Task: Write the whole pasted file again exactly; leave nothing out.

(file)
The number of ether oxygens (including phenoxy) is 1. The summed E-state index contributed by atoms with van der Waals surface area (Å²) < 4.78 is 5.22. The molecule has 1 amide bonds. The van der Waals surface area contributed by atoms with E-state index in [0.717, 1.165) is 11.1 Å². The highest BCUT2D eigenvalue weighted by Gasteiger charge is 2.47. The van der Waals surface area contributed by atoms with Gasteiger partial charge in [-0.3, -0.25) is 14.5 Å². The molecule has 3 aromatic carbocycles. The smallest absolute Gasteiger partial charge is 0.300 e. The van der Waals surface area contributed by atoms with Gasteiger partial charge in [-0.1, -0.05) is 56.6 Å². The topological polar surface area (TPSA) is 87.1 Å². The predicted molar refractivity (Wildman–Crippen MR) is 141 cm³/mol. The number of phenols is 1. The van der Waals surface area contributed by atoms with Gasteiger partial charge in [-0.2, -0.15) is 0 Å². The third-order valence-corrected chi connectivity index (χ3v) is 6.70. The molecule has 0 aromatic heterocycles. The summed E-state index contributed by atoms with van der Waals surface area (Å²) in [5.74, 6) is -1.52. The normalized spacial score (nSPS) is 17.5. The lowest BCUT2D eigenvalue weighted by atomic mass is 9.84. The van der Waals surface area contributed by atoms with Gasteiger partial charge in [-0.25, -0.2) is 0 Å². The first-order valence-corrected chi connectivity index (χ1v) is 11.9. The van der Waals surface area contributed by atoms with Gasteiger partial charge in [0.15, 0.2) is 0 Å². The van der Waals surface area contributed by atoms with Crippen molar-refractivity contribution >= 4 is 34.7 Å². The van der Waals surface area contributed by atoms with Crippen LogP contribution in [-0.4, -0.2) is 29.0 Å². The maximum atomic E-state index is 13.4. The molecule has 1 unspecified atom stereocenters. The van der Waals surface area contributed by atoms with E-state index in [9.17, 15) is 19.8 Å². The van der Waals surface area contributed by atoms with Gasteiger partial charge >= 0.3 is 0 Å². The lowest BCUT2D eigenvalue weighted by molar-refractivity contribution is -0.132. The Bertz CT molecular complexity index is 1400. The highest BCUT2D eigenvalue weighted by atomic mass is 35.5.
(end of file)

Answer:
The number of ether oxygens (including phenoxy) is 1. The summed E-state index contributed by atoms with van der Waals surface area (Å²) < 4.78 is 5.22. The molecule has 1 amide bonds. The van der Waals surface area contributed by atoms with E-state index in [0.717, 1.165) is 11.1 Å². The highest BCUT2D eigenvalue weighted by Gasteiger charge is 2.47. The van der Waals surface area contributed by atoms with Gasteiger partial charge in [-0.3, -0.25) is 14.5 Å². The molecule has 3 aromatic carbocycles. The smallest absolute Gasteiger partial charge is 0.300 e. The van der Waals surface area contributed by atoms with Gasteiger partial charge in [-0.1, -0.05) is 56.6 Å². The topological polar surface area (TPSA) is 87.1 Å². The predicted molar refractivity (Wildman–Crippen MR) is 141 cm³/mol. The number of phenols is 1. The van der Waals surface area contributed by atoms with Gasteiger partial charge in [-0.2, -0.15) is 0 Å². The third-order valence-corrected chi connectivity index (χ3v) is 6.70. The molecule has 0 aromatic heterocycles. The summed E-state index contributed by atoms with van der Waals surface area (Å²) in [5.74, 6) is -1.52. The normalized spacial score (nSPS) is 17.5. The lowest BCUT2D eigenvalue weighted by atomic mass is 9.84. The van der Waals surface area contributed by atoms with Gasteiger partial charge in [-0.25, -0.2) is 0 Å². The first-order valence-corrected chi connectivity index (χ1v) is 11.9. The van der Waals surface area contributed by atoms with Gasteiger partial charge in [0.15, 0.2) is 0 Å². The van der Waals surface area contributed by atoms with Crippen molar-refractivity contribution >= 4 is 34.7 Å². The van der Waals surface area contributed by atoms with Crippen LogP contribution in [-0.4, -0.2) is 29.0 Å². The maximum atomic E-state index is 13.4. The molecule has 1 unspecified atom stereocenters. The van der Waals surface area contributed by atoms with E-state index in [9.17, 15) is 19.8 Å². The van der Waals surface area contributed by atoms with Gasteiger partial charge >= 0.3 is 0 Å². The lowest BCUT2D eigenvalue weighted by molar-refractivity contribution is -0.132. The Bertz CT molecular complexity index is 1400. The highest BCUT2D eigenvalue weighted by atomic mass is 35.5.